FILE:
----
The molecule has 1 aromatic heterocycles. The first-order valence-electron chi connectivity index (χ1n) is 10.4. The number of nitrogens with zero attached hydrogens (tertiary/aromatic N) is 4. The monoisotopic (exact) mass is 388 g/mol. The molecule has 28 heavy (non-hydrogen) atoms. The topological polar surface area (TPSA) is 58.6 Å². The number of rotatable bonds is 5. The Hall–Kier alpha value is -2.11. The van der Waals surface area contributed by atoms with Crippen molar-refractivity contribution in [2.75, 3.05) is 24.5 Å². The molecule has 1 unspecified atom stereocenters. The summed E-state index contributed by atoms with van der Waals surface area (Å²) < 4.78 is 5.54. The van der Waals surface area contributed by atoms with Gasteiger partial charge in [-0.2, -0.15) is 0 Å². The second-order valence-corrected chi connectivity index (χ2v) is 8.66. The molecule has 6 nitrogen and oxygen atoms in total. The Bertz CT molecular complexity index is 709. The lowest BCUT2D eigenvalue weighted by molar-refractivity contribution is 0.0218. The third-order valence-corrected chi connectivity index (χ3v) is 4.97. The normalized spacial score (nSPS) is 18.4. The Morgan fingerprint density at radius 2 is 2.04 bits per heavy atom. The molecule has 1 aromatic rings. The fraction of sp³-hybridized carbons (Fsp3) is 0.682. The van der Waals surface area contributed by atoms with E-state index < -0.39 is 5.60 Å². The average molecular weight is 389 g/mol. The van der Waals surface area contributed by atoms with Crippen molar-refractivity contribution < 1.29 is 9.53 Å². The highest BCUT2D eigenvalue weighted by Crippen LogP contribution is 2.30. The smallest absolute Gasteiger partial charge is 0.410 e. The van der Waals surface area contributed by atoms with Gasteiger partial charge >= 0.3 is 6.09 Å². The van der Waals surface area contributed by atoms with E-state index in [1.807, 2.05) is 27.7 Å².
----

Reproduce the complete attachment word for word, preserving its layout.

The molecule has 1 aromatic heterocycles. The first-order valence-electron chi connectivity index (χ1n) is 10.4. The number of nitrogens with zero attached hydrogens (tertiary/aromatic N) is 4. The monoisotopic (exact) mass is 388 g/mol. The molecule has 28 heavy (non-hydrogen) atoms. The topological polar surface area (TPSA) is 58.6 Å². The number of rotatable bonds is 5. The Hall–Kier alpha value is -2.11. The van der Waals surface area contributed by atoms with Crippen molar-refractivity contribution in [2.75, 3.05) is 24.5 Å². The molecule has 1 unspecified atom stereocenters. The summed E-state index contributed by atoms with van der Waals surface area (Å²) < 4.78 is 5.54. The van der Waals surface area contributed by atoms with Gasteiger partial charge in [-0.2, -0.15) is 0 Å². The second-order valence-corrected chi connectivity index (χ2v) is 8.66. The molecule has 6 nitrogen and oxygen atoms in total. The Bertz CT molecular complexity index is 709. The lowest BCUT2D eigenvalue weighted by molar-refractivity contribution is 0.0218. The third-order valence-corrected chi connectivity index (χ3v) is 4.97. The normalized spacial score (nSPS) is 18.4. The Morgan fingerprint density at radius 2 is 2.04 bits per heavy atom. The molecule has 1 aromatic rings. The fraction of sp³-hybridized carbons (Fsp3) is 0.682. The van der Waals surface area contributed by atoms with E-state index < -0.39 is 5.60 Å². The average molecular weight is 389 g/mol. The van der Waals surface area contributed by atoms with Crippen molar-refractivity contribution < 1.29 is 9.53 Å². The highest BCUT2D eigenvalue weighted by Crippen LogP contribution is 2.30. The smallest absolute Gasteiger partial charge is 0.410 e. The van der Waals surface area contributed by atoms with Gasteiger partial charge >= 0.3 is 6.09 Å². The van der Waals surface area contributed by atoms with E-state index in [1.807, 2.05) is 27.7 Å².